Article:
Clippers is an earlier game of Alan Moon, more famous for Ticket To Ride and Airlines Europe among many others. With Clippers, Alan started down a path that would lead to Ticket To Ride (TTR), yet there are many differences in this game with TTR, some which I feel are better if you like different strategies. As a developement, Clippers is a reworked earlier game of Alan’s, Santa Fe.
Clippers is set in the mid-1800’s, developing trade routes through the central and South Pacific, driven by the major colonial powers who would shape the region.
Enough with the history, lets explore the game.
Aim Of The Game
Each player represents a major colonial faction, Great Britain, USA, France, Germany, Japan, who must develop trade routes across the Pacific to travel through their ports. Each port destination has different scoring potential and differing potential to develop. Players must balance development of ports with expansion of trade routes to score the highest total points.
Inside The Box
When you open the box the first thing that strikes you is the board, it is a larger board and has quite an eye-catching look, dominated by the blue of the Pacific. You notice the marked direction of routes which will connect islands and such.
There is also a large pile of coloured wood matchsticks and matching ship tokens. There are also plastic gold coins in two sizes, some reference cards, national starting cards, starting player token, small flag tokens for ports, plus some play option cards (like role selection cards in some games), a nice set of rules and a player aid sheet with examples. Lastly a cloth bag to hold all the small components (I separated some into small plastic bags for ease setting up game).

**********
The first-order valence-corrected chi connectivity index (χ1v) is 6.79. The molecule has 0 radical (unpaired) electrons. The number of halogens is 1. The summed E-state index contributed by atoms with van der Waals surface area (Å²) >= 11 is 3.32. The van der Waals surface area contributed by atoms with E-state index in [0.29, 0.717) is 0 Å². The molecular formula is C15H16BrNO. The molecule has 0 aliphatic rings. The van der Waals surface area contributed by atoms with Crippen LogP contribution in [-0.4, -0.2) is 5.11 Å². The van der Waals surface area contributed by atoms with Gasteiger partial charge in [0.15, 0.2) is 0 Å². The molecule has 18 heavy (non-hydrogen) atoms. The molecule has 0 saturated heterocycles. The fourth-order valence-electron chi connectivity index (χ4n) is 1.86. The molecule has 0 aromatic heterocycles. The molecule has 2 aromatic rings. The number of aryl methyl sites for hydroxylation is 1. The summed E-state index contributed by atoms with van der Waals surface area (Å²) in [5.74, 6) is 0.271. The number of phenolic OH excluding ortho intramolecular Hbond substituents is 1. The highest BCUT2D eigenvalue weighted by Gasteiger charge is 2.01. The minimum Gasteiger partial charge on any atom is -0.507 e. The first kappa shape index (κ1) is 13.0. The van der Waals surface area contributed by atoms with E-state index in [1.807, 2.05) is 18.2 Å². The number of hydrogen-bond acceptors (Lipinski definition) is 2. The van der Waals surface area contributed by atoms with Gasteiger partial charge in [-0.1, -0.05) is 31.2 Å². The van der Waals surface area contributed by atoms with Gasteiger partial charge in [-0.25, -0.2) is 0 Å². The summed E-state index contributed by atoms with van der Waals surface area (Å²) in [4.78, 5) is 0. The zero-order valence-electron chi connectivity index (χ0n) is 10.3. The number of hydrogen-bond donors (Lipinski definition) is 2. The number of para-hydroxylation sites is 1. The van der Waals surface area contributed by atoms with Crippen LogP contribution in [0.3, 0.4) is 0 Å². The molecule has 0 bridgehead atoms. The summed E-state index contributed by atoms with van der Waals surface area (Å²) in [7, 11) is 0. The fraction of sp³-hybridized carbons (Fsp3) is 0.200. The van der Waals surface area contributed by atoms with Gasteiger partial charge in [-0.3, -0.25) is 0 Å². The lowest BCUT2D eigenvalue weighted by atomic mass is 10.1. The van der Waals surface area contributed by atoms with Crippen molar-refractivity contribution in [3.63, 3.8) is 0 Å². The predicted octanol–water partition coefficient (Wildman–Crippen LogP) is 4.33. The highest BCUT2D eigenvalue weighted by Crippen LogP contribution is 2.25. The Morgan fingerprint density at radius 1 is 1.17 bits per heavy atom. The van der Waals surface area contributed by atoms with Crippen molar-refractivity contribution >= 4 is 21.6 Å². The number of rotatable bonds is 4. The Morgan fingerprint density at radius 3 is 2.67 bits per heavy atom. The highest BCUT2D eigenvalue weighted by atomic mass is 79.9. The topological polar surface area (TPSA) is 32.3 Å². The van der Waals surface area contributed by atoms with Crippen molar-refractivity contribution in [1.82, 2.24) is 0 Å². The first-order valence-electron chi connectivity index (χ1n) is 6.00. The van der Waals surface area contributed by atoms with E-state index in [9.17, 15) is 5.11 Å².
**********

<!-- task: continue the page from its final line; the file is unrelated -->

Overall everything is nice, with just one exception, the flag tokens. These are just too small, not so much to read, it is just they are so small to handle and easily lost (which I have done).
Setup is relatively simple, you place a ship token of the appropriate colour on the starting position on the board. Each player randomly chooses a national identity, then places the flag tokens on the starting ports for that nation. Each player has some starting money and the starting player is decided.
The Option Cards are placed beside the table as are all the wooden components, ideally in coloured stacks as this will make it easier for players to gauge how many track segments remain.
Playing The Game
Play goes through 4 phases, each player in turn order resolves each phase before the next is started. The phases are:
Phase 1 – Place a port marker or take an Option Card or Pass, and in addition buy a ship token.
Phase 2 – Place Trade Route segments.
Phase 3 – Place Trade Route segments.
Phase 4 – Admin.
Although this seems very straightforward, there are many choices to make. In Phase 1 you have a multitude of choices, starting with if you should place a port to score more points at the end before the port locations fill up, or should you take an Option Card of which there are 4 different and useful types which may cost money, or should you pass and save money and gain no bonus when a route section is completed?
It keeps going because in Phases 2 & 3 you are building routes, so the choices you made their will have an impact, and each player before you will influence your placements as to which shipping route is built, when and where to split routes, and if you should start a route that someone else might be able to finish.